In France, the classroom and other public places have become political. Public policies such as immigration and forbidding religious symbols in public places have distinguished France from other democracies and have in turn created a different social system. For young people, it is difficult to accept or understand wholesale some of these circumstances, yet at school, the centralized system is in charge of enforcing the state rules. In Once in a Lifetime, we get an inside glimpse at life of the “non-traditional French” and how young men and women negotiate their place within the French state. The film also brings to focus how to use empathy to illustrate historic lessons.
The film opens on a young woman outraged because she is not able to go into school wearing her hijab. The desperation and outrage in her voice elicits sympathy, while the explanation by school administrators is understandable, the behavior is simply not permissible. From reading headlines, we can see that this situation appears to be in line with recent reports. It is a timely commentary by Director Marie-Castille Mention-Schaar, who based the film on a true story, written by Ahmed Dramé, the screenwriter and co-star of the film. Mention-Schaar shows us how the classroom has become a microcosm for social inequality, especially in poor neighborhoods where the majority of the students are the children of different immigrant groups. It is a harsh environment and for teachers a constant challenge.
The true focus of the film is on a dedicated teacher who devises a project that changes the dynamic of the class from adversarial to collaborative. Anne Gueguen (Ariane Ascaride) is the obstinate and persistent teacher who asks her students to work on a project about the Holocaust. It is a tough sell, most of them do not feel any sort of kinship to Jewish people and believe that there are other instances of genocide that take precedence. It is an interesting point raised by the film, whether atrocities need to be current or close to home to still hold relevance. You may suspect where this is headed, as the film is not necessarily a thriller, but it is an important reminder of the power of history and how it can help us make sense of current events.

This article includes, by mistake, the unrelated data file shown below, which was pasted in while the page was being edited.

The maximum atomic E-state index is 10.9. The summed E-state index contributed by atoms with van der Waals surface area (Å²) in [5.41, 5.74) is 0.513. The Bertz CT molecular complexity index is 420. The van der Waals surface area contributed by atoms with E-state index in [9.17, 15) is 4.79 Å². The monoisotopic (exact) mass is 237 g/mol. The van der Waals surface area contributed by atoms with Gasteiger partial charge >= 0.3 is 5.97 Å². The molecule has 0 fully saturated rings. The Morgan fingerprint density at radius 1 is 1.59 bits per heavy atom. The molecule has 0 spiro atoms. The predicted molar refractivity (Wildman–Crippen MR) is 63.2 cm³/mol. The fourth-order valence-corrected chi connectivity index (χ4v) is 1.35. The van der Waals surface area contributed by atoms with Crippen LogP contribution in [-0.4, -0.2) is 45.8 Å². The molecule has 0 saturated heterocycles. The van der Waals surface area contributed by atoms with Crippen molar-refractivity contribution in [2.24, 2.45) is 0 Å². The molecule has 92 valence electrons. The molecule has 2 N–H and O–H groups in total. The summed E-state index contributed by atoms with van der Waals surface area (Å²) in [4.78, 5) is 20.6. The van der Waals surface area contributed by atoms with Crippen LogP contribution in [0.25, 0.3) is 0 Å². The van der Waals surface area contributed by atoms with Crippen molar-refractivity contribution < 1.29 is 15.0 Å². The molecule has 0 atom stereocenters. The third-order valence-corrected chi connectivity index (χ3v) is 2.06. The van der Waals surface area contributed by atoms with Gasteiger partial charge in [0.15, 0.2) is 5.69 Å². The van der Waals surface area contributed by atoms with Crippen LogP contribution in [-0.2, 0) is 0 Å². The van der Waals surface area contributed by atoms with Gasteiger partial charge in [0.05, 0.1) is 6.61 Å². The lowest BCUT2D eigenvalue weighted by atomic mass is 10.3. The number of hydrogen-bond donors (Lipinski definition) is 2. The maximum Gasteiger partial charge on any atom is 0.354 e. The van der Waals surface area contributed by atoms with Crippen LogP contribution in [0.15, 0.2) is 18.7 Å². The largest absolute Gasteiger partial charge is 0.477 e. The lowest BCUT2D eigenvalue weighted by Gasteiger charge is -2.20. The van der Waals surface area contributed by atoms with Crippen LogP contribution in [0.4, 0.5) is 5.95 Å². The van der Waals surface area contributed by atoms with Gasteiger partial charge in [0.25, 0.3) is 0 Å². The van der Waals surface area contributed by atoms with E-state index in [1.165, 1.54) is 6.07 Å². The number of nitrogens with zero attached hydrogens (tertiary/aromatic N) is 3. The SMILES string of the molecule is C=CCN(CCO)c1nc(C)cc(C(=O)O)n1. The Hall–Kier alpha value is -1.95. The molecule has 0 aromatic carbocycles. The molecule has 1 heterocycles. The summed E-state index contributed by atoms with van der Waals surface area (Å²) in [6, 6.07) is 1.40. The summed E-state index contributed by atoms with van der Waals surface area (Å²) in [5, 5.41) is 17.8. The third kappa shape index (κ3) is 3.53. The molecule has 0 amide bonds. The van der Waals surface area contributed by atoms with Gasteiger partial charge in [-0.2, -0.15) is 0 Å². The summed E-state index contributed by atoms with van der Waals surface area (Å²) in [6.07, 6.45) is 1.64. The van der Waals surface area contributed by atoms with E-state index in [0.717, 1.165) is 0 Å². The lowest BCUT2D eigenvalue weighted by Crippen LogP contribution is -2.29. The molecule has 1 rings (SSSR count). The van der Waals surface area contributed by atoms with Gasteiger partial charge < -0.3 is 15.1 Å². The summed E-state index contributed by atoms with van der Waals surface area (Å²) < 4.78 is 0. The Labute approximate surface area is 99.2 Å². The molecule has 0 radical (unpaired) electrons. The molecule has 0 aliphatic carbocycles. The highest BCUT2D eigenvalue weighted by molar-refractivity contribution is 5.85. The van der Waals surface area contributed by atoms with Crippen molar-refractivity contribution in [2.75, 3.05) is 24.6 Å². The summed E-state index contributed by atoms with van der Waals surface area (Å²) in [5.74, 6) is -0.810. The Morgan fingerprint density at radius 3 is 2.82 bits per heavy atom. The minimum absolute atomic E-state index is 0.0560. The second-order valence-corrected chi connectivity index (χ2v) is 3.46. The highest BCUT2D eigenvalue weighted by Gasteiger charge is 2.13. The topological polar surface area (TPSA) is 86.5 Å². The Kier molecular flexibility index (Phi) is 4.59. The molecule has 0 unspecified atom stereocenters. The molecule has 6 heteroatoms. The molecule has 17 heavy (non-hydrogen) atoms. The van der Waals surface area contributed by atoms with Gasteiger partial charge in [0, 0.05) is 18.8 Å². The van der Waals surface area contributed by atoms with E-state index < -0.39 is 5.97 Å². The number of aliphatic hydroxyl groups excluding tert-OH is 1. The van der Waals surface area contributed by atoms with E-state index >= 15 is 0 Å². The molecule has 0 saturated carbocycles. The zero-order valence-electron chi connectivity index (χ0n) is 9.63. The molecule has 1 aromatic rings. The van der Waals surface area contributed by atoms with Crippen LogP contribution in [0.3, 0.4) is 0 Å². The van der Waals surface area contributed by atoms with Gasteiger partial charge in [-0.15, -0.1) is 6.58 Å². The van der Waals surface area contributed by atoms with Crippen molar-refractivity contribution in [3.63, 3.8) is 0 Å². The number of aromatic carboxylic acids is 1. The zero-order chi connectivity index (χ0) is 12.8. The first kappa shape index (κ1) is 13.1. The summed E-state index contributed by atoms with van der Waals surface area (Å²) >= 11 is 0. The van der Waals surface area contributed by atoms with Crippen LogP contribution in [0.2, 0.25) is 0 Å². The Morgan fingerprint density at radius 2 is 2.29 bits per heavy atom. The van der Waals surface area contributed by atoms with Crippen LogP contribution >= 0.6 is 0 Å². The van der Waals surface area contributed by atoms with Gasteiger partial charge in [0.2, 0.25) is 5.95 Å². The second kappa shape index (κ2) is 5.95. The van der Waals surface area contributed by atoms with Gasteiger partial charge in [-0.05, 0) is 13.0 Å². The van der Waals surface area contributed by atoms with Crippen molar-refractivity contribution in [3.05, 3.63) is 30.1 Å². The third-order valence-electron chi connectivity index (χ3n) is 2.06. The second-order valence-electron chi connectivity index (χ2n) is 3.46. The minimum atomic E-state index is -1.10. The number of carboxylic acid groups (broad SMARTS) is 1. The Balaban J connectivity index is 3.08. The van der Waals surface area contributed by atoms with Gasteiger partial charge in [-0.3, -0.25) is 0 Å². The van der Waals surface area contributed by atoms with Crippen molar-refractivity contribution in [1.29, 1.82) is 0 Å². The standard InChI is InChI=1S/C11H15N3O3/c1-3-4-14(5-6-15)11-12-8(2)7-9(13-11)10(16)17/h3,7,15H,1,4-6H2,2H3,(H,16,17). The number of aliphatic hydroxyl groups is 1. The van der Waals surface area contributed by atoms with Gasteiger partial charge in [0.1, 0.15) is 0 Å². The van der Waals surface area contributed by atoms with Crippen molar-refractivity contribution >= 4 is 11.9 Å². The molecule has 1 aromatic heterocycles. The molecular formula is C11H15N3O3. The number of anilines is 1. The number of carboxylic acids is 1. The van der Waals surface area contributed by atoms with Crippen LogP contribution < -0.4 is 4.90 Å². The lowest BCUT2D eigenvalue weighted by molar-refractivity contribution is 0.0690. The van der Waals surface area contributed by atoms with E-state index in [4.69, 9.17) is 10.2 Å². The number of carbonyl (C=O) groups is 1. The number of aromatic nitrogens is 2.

One of the most poignant moments in Once in a Lifetime involves the class looking at photos of children being sent to concentration camps. The age of the children in those photos and their expressions brings to clear focus what the teacher is trying to impart, and how. There is still validity to the events of the past, but it takes a strong teacher to make that connection with her current students, who are themselves undergoing a difficult period.
The filmmaking in Once in a Lifetime is straightforward. This is not an innovative film, but a more traditional drama that uses the familiar trope of “teacher reaches difficult kids.” It is a touching film, nonetheless, and one that brings to focus French politics and their different policies when it comes to immigration and integration. The performances are engaging featuring characters that do not always receive much development on the big screen. The diversity of immigrant groups that Mention-Schaar includes is impressive, cause for merit in capturing the complex world beyond the cinema screen.
Once in a Lifetime runs 105 minutes, is in French with English subtitles, and is not rated. It had its Florida premiere in South Florida at the 19th Annual Miami Jewish Film Festival in January. It now opens in South Florida theatrically on Friday, Oct. 21 at the following theaters:
- Boca Raton, FL – Living Room Theaters FAU
- Delray Beach, FL – Movies of Delray
- Lake Worth, FL – Movies of Lake Worth
- Tamarac, FL – The Last Picture Show
- Hollywood, FL – Cinema Paradiso Hollywood
Ahmed Drame, the screenwriter and star of the film will be making select appearances at several of the theaters above from Oct. 21 – Oct. 23. Visit the websites above for details. A screener link and images were provided by Menemsha Films for the purposes of this review.